If a film could ever ooze indie cred, it would probably be Jim Jarmusch's Coffee and Cigarettes. The film, comprised of a series of vignettes, was shot over the past two decades, and at times plays like a short story collection on film. Featuring a diverse cast of actors and musicians, Jarmusch's film rises and falls with the strengths and weaknesses of his cast.
When they are clicking (see Alfred Molina and Steve Coogan's "Cousins?"), the film is a witty, awkward embodiment of everyday interaction and discussion. When they are not (see Bill Murray, RZA and GZA's "Delirium"), it suffers from a lack of direction, as well as the actors' need to indulge their star power.
Molina and Coogan use their celebrity to create an awkward, yet hilarious, scene at the table. Their dialogue is sharp, the tension is there, and their celebrity isn't the only thing going on between the two. Wu Tang and Bill Murray, however, never get past their own stardom. Murray makes valiant attempts to make a point in the film, but he frequently is interrupted by RZA and GZA, who remind the viewer again and again that, "Hey, it's Bill Murray! Bill Murray!"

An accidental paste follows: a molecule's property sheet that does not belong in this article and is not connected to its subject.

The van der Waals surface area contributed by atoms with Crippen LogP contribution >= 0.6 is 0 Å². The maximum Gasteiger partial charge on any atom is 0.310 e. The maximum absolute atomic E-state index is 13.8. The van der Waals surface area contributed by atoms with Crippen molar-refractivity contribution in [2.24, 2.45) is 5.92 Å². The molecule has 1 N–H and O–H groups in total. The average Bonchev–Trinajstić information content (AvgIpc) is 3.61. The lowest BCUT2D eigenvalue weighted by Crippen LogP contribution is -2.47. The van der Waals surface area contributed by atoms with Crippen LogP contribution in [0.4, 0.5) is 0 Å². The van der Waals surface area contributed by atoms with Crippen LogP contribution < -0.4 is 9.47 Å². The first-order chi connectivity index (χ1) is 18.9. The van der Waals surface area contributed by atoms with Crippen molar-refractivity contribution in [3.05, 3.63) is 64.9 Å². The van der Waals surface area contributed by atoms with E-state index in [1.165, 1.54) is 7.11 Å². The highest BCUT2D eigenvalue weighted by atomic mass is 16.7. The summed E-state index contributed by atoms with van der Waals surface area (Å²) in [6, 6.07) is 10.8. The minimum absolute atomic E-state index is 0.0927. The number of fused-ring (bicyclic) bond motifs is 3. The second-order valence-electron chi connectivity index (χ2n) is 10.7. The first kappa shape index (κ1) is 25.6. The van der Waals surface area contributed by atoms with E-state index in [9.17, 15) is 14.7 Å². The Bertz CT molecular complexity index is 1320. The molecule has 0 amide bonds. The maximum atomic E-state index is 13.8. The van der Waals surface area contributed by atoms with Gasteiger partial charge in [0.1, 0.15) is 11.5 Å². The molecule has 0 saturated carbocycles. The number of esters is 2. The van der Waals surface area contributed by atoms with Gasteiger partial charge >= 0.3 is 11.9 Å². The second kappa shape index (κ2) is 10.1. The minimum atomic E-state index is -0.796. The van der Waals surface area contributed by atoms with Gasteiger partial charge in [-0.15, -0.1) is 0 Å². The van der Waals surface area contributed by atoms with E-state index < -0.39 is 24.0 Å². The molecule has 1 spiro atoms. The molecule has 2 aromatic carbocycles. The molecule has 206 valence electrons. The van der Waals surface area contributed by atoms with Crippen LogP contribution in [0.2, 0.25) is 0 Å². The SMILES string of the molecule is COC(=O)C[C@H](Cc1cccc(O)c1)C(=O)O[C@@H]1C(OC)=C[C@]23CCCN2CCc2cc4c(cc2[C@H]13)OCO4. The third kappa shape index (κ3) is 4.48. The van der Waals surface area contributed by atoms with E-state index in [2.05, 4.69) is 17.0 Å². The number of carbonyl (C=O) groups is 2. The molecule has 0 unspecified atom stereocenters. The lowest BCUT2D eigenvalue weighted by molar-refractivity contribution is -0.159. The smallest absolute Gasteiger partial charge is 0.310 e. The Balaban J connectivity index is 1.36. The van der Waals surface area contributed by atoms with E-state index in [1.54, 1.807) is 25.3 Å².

The film is structured so that each vignette is separate from the others, yet the characters sometime reference previous occurrences in the film. Jarmusch never follows through on these references, however, leaving each vignette to stand on its own, rather than capitalizing on the chance to unite the themes of each segment. Vignettes like "Twins" and "Those Things'll Kill Ya" falter because they wander from the film's premise and never return.
Coffee and cigarettes unite each of the stories (well, except for when Molina and Coogan drink tea) and while it initially seems like a cheap gimmick, the comfort and reliability of the restaurant stand-bys offer a sharp contrast to the floundering interaction between their indulgers.
Coffee and Cigarettes is consistent at random points, and while its overall impact is dulled by its inconsistency, the strong vignettes outweigh the bad ones.